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How to get primary school parents on board with learning at home

If you’re a leader within a primary school and you need to ensure that pupils are continuing their learning at home, here’s how to help encourage parents.

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As a school leader, improving pupil attainment and achieving the strongest possible results is one of your key priorities.

But achieving steady success year after year is far easier said than done. Every pupil is different from the next, with a specific style of learning and their own attitude towards education, not to mention their individual strengths and weaknesses.

For this reason, it’s essential that your teachers are encouraged to develop lessons that engage every type of learner – and that this approach continues outside of school as well.

The importance of parental involvement in education and home learning

Children’s minds should be engaged as often as possible, whether they’re in school or not. Research proves that intellectual stimulation from primary school age leads to accelerated brain development in a child, giving a head-start to the parts of the brain that are dedicated to language and cognition – and this carries right through to their late teens. So, the more stimulated they are outside the classroom as well as inside, the more likely they will be to thrive in an academic setting.

Many parents are easily bought into the concept of continuing the learning experience at home, but the reality of how much actually takes place can be another matter.

So here are some key ways to get parents on board and actively encouraging learning outside of school:

1. Stress the importance at parents’ evenings

Parents’ evenings are primarily about providing updates on pupil progress, highlighting triumphs, raising concerns, making recommendations. But these occasions also give your teaching staff the opportunity to forge and maintain positive working relationships with parents – and this is absolutely crucial to driving better learning outcomes for every pupil across the school.

The closer the parent-teacher relationships, the more inclined the parents will be to engage their children in learning at home, whether it’s allotting time for practising literacy, getting them to memorise and recite times-tables, or even simply watching educational TV programmes such as BBC’s Planet Earth or CBBC’s Horrible Histories. Learning is learning, regardless of the format or the source. What’s most important is that the pupils remain stimulated and engaged.

2. Recommend learning apps and websites

In June 2018, the Telegraph reported that more than a third of children aged three to five have their own tablets, and a 2018 Ofcom report stated that 76% of children aged five to 15 do. Your teachers can make it easy for parents by providing a list of recommended learning apps and websites for pupils to use.

Whether it’s Times Tables Rock Stars, Jolly Phonics or even Lego Creator Islands, if your school has directly recommended it, parents will be more confident and more invested in making sure that their children make use of it.

Again, parents’ evenings may be the best times to make these recommendations, but if the parent-teacher relationships are already established – which they should be in most cases – your teachers should be able to email the parents directly or include the details in your school’s newsletter (and then follow up during the face-to-face catch-up at parents’ evening). Alternatively a printout with details of the recommended apps could be placed in pupils’ bookbags.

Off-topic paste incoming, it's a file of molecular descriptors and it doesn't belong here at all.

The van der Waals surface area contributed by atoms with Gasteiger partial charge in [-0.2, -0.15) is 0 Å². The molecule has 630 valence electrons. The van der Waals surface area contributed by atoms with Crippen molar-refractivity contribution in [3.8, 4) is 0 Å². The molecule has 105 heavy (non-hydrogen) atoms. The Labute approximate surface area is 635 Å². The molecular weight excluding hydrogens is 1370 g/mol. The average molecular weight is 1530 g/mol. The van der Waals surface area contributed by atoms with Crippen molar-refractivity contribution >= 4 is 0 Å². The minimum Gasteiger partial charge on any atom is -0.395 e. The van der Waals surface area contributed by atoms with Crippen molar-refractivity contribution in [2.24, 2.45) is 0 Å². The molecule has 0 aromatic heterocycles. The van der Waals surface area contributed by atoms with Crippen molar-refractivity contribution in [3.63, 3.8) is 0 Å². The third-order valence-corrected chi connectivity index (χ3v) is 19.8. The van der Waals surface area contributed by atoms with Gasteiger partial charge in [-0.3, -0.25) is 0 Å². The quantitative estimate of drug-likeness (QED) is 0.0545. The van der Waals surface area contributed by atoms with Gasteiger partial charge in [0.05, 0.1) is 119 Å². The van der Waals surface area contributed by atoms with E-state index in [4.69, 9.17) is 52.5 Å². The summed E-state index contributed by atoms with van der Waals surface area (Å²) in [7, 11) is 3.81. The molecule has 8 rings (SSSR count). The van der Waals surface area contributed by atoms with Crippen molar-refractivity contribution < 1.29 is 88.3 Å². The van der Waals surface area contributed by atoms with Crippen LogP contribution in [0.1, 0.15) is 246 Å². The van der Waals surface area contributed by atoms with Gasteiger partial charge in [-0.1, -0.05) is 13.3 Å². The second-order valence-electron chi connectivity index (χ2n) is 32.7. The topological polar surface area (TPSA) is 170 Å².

3. Champion the use of technology

Digital literacy is an essential skill that every child needs; it’s not a niche or a nice-to-have.

Digital literacy means more than just the ability to use digital technology such as computers and tablets: that alone is “computer literacy” or “IT literacy”. What we mean by “digital literacy” is the ability to use those devices, with a clear understanding of how to behave responsibly on them and within online environments, and with an awareness of how this technology impacts wider society.

Workplaces are becoming increasingly reliant on digital technology (as are our homes), so the sooner children are introduced to it at primary school, the better.

As a school leader, you need to ensure that your teachers are not only enthusiastic about using technology in their classrooms, but also getting the pupils involved and letting them have a go. Everything from interactive front-of-class displays to communal tablet devices can help to drive better engagement among all types of learners, which in turn enhances learning experiences and drives better learning outcomes across entire classes.

If your school is enthusiastic about using technology within the lesson environment, pupils will feel comfortable using tablets, apps and other interactive learning resources at home – and the key here is making sure that the parents are also aware of how your school uses tech to enhance learning.

To recap…

The benefits of close collaboration between parents and teachers are numerous. The pupil continues to engage their brain in fun and interactive ways outside of school hours, which should increase knowledge retention. The parents are better informed about their children’s progress, and they understand the importance of home-based learning (in its various forms). The teachers, meanwhile, gain insight into how much educational stimulation each pupil is receiving at home. And strong parent-teacher relationships increase the likelihood of app and learning-resource recommendations being pursued by parents.

Finally, for the wider school or trust, there is an improvement in learning outcomes, attainment and results across entire year groups.

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